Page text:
Purpose – Outsourcing of non‐core activities and the subsequent vertical disintegration within manufacturing organisations have necessitated the need for process integration in the supply chain. The purpose of this paper is to develop a maturity scale to assess supply chain integration and hence improvement in supply chain performance. Design/methodology/approach – The research involved carrying out a questionnaire survey of UK manufacturing companies. In total, 29 responses were analysed. Findings – The insight gained from the research is that the “soft” collaborative issues rather than the “hard” technological issues are the main drivers to improved supply chain performance. Most of the companies surveyed are still grappling with internal process integration with very few companies achieving closer integration with their customers. Practical implications – Empirical evidence is found about an organisation's true stage of supply chain integration which affects its performance. Hard and soft variables or certain combinations of these do have a positive or negative effect on organisational performance. Originality/value – A maturity scale is developed to capture an organisation's stage of supply chain integration. This scale also draws on relationships with organisational performance. As a maturity scale, it also shows direction or migratory paths to higher stages of supply chain integration.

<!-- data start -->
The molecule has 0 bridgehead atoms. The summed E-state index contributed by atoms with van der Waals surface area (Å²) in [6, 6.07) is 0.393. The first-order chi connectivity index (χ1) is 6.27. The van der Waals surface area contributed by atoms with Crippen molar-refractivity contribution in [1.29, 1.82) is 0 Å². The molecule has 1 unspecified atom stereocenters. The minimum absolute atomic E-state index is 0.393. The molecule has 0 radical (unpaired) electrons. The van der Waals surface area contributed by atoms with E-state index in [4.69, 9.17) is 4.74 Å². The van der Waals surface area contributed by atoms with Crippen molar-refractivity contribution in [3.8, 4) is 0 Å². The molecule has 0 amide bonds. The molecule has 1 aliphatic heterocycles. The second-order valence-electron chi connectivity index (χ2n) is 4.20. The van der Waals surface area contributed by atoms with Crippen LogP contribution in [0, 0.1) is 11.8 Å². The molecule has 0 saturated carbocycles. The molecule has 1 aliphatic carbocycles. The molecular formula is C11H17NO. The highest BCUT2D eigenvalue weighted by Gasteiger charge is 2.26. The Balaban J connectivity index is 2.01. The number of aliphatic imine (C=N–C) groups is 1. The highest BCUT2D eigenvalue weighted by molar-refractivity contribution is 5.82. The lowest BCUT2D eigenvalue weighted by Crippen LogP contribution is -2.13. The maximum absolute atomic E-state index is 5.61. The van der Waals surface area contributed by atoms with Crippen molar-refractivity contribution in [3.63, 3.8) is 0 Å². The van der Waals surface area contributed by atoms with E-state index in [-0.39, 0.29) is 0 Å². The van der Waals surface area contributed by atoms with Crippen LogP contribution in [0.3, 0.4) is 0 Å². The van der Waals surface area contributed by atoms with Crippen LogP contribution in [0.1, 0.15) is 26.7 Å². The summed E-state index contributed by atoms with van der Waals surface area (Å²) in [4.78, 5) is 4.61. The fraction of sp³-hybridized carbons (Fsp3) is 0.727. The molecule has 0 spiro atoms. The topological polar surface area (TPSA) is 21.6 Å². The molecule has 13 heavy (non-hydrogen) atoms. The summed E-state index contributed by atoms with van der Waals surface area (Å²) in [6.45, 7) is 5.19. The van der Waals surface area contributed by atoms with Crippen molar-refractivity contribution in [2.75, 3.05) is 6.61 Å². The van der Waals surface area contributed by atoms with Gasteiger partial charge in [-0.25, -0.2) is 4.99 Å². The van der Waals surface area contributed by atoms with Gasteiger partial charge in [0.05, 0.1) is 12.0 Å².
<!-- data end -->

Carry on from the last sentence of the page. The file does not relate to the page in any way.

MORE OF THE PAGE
Journal of Manufacturing Technology Management – Emerald Publishing
Published: Jun 6, 2008
Keywords: Supply chain management; Manufacturing resource planning; Control system; Integration
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